Mayor of London Boris Johnson has appeared to shelve plans for a potential London feed-in tariff, claiming such a scheme would not be necessary with returns on investment set out under the new regime.

London’s flagging solar deployment has been the subject of discussion recently after various members of the London Assembly scrutinised the mayor’s track record on renewable energy.

The criticism has been backed up by deployment data issued by the Department of Energy and Climate Change which showed that there had been just 54MW of residential solar deployed in the capital by December 2015, by some distance the lowest level of deployment by region in the UK.

Put into context, the south east of the country, with a similar number of households, has deployed almost six-times as much solar in the same time frame.

While the London Assembly had concluded that the capital’s comparatively large number of rented properties had created complications that needed to be resolved, it had been suggested that a ‘London FiT’ would also serve to stimulate additional deployment so that London matched other areas of the country.

While no specific scheme was put forward, it had previously been suggested that a London FiT act as a top-up to the nationwide scheme. London boroughs would put forward additional funding which would support a set number of installations each year.

Last week London Assembly member Murad Qureshi questioned the mayor over what progress he had made investigating the potential for such a scheme, however in his response – published yesterday – the mayor has said such a scheme would not be necessary.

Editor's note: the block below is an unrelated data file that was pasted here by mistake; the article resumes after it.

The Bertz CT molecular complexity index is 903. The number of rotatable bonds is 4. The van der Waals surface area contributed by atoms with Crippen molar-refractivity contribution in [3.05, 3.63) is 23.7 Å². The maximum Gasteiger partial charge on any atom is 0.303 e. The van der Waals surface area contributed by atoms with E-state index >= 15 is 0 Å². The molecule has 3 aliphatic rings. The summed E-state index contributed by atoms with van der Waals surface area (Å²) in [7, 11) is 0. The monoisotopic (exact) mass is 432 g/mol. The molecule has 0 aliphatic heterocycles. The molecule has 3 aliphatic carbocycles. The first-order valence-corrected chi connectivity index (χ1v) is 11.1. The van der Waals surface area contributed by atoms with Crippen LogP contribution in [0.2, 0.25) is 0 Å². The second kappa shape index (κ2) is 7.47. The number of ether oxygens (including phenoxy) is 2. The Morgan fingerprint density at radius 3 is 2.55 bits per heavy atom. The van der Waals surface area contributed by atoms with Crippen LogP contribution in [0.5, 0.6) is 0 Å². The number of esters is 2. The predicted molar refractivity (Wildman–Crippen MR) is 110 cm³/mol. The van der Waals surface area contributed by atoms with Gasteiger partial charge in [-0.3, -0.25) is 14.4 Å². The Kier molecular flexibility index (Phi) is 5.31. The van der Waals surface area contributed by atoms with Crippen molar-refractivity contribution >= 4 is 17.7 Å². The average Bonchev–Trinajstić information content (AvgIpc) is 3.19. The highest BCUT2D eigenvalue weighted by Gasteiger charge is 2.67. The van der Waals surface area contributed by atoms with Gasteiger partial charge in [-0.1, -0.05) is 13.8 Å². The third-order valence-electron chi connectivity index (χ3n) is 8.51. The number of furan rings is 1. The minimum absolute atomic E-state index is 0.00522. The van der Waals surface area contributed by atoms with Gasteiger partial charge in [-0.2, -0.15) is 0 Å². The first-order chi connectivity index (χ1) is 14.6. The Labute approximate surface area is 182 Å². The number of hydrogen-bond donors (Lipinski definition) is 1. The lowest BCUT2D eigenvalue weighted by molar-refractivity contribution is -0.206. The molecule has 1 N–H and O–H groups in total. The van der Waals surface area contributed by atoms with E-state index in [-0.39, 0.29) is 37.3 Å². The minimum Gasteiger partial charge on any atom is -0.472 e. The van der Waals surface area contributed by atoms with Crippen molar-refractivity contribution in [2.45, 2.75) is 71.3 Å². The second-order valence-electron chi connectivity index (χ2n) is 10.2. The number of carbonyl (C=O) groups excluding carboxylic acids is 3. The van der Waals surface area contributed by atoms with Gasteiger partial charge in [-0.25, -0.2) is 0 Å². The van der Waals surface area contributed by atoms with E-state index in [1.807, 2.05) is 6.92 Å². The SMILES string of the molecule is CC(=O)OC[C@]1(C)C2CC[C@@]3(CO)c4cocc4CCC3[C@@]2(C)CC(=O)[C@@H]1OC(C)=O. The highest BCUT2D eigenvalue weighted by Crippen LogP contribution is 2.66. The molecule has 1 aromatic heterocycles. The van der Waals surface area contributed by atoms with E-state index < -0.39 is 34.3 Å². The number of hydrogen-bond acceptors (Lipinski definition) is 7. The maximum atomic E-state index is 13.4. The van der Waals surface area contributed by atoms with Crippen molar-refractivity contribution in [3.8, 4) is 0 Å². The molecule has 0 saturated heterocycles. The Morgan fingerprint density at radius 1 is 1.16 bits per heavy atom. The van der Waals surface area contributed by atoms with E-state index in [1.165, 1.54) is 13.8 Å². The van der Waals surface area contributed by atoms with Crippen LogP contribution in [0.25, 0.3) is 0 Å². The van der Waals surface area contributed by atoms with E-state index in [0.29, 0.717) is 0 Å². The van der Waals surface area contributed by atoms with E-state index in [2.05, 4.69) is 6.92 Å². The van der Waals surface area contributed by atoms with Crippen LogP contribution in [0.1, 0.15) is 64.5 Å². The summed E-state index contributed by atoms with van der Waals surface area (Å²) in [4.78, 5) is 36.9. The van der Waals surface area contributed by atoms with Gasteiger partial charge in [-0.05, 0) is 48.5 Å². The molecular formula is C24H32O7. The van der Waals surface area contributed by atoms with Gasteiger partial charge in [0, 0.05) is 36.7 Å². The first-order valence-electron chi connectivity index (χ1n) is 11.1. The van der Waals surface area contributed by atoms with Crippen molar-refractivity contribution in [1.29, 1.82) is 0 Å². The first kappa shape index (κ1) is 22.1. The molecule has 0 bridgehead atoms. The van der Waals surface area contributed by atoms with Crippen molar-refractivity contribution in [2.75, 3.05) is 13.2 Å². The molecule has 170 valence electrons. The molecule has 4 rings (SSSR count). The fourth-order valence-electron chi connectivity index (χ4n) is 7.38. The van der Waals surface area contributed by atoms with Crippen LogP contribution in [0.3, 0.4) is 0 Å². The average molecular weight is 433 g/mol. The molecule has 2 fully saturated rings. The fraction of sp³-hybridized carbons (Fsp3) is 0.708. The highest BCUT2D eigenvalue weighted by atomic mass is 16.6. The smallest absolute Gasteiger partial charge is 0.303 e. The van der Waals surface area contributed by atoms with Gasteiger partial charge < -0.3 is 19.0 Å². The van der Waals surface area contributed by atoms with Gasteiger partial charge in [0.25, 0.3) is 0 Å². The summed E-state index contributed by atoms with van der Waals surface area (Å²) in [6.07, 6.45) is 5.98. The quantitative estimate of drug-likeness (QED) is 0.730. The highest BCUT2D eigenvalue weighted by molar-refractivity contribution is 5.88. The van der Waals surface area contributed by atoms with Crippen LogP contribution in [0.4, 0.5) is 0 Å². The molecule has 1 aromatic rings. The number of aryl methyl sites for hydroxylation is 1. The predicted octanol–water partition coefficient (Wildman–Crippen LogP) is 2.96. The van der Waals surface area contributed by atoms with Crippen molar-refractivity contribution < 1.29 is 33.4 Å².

“I am of the view that we need a sustainable transition to subsidy-free solar PV. It appears that the changes to the FIT, whilst significant, should still ensure a solid return on investment of householders,” Johnson said.

The mayor went on to cite the Solar Trade Association’s calculations that solar could still deliver tax-free, inflation-linked returns of around 5%.

“This is still higher than most savings accounts, so I do not believe a London FIT is necessary to help the market make the transition to operating without subsidy given this rate of return,” he added.

Speaking to Solar Power Portal, Murad Qureshi said: “It’s very disappointing for the Mayor to rule out of hand the concept of a London FIT, we need to be investigating all possible options for promoting solar in London at a time when the renewables sector has come under sustained attack from government policy.”

The two front-runners to replace Boris Johnson as mayor – Zac Goldsmith and Sadiq Khan – have both made pledges to ramp up solar installations in London, but with a specific focus on commercial buildings and Transport for London estate, while Green Party assembly member Jenny Jones has called for the establishment of a mayoral energy supplier with a specific focus on growing renewable energy deployment.

The Greater London Authority is scheduled to publish a ‘London Energy Plan’ in the coming weeks, detailing the challenges faced in supplying the capital’s energy demand sustainably.